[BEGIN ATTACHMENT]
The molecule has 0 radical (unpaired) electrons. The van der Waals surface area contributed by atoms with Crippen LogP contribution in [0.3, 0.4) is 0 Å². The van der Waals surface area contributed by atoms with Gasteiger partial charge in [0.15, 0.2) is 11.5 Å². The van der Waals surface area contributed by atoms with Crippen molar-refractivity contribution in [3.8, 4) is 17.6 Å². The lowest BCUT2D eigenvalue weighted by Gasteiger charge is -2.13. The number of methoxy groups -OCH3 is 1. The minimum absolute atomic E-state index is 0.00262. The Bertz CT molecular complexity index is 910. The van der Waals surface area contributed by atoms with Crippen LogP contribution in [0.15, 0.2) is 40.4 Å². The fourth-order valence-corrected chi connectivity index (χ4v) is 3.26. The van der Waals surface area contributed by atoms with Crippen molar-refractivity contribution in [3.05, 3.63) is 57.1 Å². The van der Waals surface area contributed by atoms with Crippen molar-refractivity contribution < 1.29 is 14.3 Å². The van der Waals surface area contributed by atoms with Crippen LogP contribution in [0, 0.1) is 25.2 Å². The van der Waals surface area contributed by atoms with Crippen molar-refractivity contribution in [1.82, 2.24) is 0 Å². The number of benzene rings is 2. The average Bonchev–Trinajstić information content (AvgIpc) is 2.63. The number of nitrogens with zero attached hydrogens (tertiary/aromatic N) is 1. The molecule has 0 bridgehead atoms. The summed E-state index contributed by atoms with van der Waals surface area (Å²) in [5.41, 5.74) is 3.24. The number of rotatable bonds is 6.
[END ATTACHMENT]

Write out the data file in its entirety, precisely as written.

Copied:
The molecule has 0 radical (unpaired) electrons. The van der Waals surface area contributed by atoms with Crippen LogP contribution in [0.3, 0.4) is 0 Å². The van der Waals surface area contributed by atoms with Gasteiger partial charge in [0.15, 0.2) is 11.5 Å². The van der Waals surface area contributed by atoms with Crippen molar-refractivity contribution in [3.8, 4) is 17.6 Å². The lowest BCUT2D eigenvalue weighted by Gasteiger charge is -2.13. The number of methoxy groups -OCH3 is 1. The minimum absolute atomic E-state index is 0.00262. The Bertz CT molecular complexity index is 910. The van der Waals surface area contributed by atoms with Crippen LogP contribution in [0.15, 0.2) is 40.4 Å². The fourth-order valence-corrected chi connectivity index (χ4v) is 3.26. The van der Waals surface area contributed by atoms with Crippen molar-refractivity contribution in [3.05, 3.63) is 57.1 Å². The van der Waals surface area contributed by atoms with Crippen molar-refractivity contribution < 1.29 is 14.3 Å². The van der Waals surface area contributed by atoms with Crippen LogP contribution in [0, 0.1) is 25.2 Å². The van der Waals surface area contributed by atoms with Crippen molar-refractivity contribution in [1.82, 2.24) is 0 Å². The number of benzene rings is 2. The average Bonchev–Trinajstić information content (AvgIpc) is 2.63. The number of nitrogens with zero attached hydrogens (tertiary/aromatic N) is 1. The molecule has 0 bridgehead atoms. The summed E-state index contributed by atoms with van der Waals surface area (Å²) in [5.41, 5.74) is 3.24. The number of rotatable bonds is 6.